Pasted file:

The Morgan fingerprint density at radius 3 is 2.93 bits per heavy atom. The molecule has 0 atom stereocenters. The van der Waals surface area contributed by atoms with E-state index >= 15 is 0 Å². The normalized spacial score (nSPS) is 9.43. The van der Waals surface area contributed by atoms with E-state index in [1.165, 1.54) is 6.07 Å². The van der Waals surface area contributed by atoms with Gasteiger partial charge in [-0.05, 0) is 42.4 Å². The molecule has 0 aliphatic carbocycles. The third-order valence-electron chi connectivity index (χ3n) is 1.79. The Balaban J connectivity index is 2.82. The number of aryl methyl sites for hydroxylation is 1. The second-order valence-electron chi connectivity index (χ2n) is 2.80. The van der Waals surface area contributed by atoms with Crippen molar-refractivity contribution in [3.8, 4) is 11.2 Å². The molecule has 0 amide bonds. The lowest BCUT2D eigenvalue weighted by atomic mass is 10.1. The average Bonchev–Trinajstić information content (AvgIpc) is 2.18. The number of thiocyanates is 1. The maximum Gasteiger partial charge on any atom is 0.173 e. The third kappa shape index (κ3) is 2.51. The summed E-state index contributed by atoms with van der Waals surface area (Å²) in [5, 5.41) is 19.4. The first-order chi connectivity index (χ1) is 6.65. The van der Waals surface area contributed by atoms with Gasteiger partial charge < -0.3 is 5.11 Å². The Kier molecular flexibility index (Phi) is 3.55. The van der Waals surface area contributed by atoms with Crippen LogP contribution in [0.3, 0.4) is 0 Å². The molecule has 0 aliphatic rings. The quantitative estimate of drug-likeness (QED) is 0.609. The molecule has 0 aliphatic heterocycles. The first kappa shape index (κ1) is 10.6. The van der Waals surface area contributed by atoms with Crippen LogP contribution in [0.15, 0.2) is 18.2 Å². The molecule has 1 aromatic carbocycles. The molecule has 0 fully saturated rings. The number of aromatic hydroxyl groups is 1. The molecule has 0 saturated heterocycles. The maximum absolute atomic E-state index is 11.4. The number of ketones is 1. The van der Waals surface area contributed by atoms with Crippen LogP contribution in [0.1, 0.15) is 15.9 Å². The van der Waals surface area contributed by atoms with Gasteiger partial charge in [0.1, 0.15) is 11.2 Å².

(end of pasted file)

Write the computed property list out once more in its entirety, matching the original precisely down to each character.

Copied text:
The Morgan fingerprint density at radius 3 is 2.93 bits per heavy atom. The molecule has 0 atom stereocenters. The van der Waals surface area contributed by atoms with E-state index >= 15 is 0 Å². The normalized spacial score (nSPS) is 9.43. The van der Waals surface area contributed by atoms with E-state index in [1.165, 1.54) is 6.07 Å². The van der Waals surface area contributed by atoms with Gasteiger partial charge in [-0.05, 0) is 42.4 Å². The molecule has 0 aliphatic carbocycles. The third-order valence-electron chi connectivity index (χ3n) is 1.79. The Balaban J connectivity index is 2.82. The number of aryl methyl sites for hydroxylation is 1. The second-order valence-electron chi connectivity index (χ2n) is 2.80. The van der Waals surface area contributed by atoms with Crippen molar-refractivity contribution in [3.8, 4) is 11.2 Å². The molecule has 0 amide bonds. The lowest BCUT2D eigenvalue weighted by atomic mass is 10.1. The average Bonchev–Trinajstić information content (AvgIpc) is 2.18. The number of thiocyanates is 1. The maximum Gasteiger partial charge on any atom is 0.173 e. The third kappa shape index (κ3) is 2.51. The summed E-state index contributed by atoms with van der Waals surface area (Å²) in [5, 5.41) is 19.4. The first-order chi connectivity index (χ1) is 6.65. The van der Waals surface area contributed by atoms with Gasteiger partial charge < -0.3 is 5.11 Å². The Kier molecular flexibility index (Phi) is 3.55. The van der Waals surface area contributed by atoms with Crippen LogP contribution in [0.3, 0.4) is 0 Å². The molecule has 0 aliphatic rings. The quantitative estimate of drug-likeness (QED) is 0.609. The molecule has 0 aliphatic heterocycles. The first kappa shape index (κ1) is 10.6. The van der Waals surface area contributed by atoms with Crippen LogP contribution in [0.15, 0.2) is 18.2 Å². The molecule has 1 aromatic carbocycles. The molecule has 0 fully saturated rings. The number of aromatic hydroxyl groups is 1. The molecule has 0 saturated heterocycles. The maximum absolute atomic E-state index is 11.4. The number of ketones is 1. The van der Waals surface area contributed by atoms with Crippen LogP contribution in [0.1, 0.15) is 15.9 Å². The van der Waals surface area contributed by atoms with Gasteiger partial charge in [0.1, 0.15) is 11.2 Å².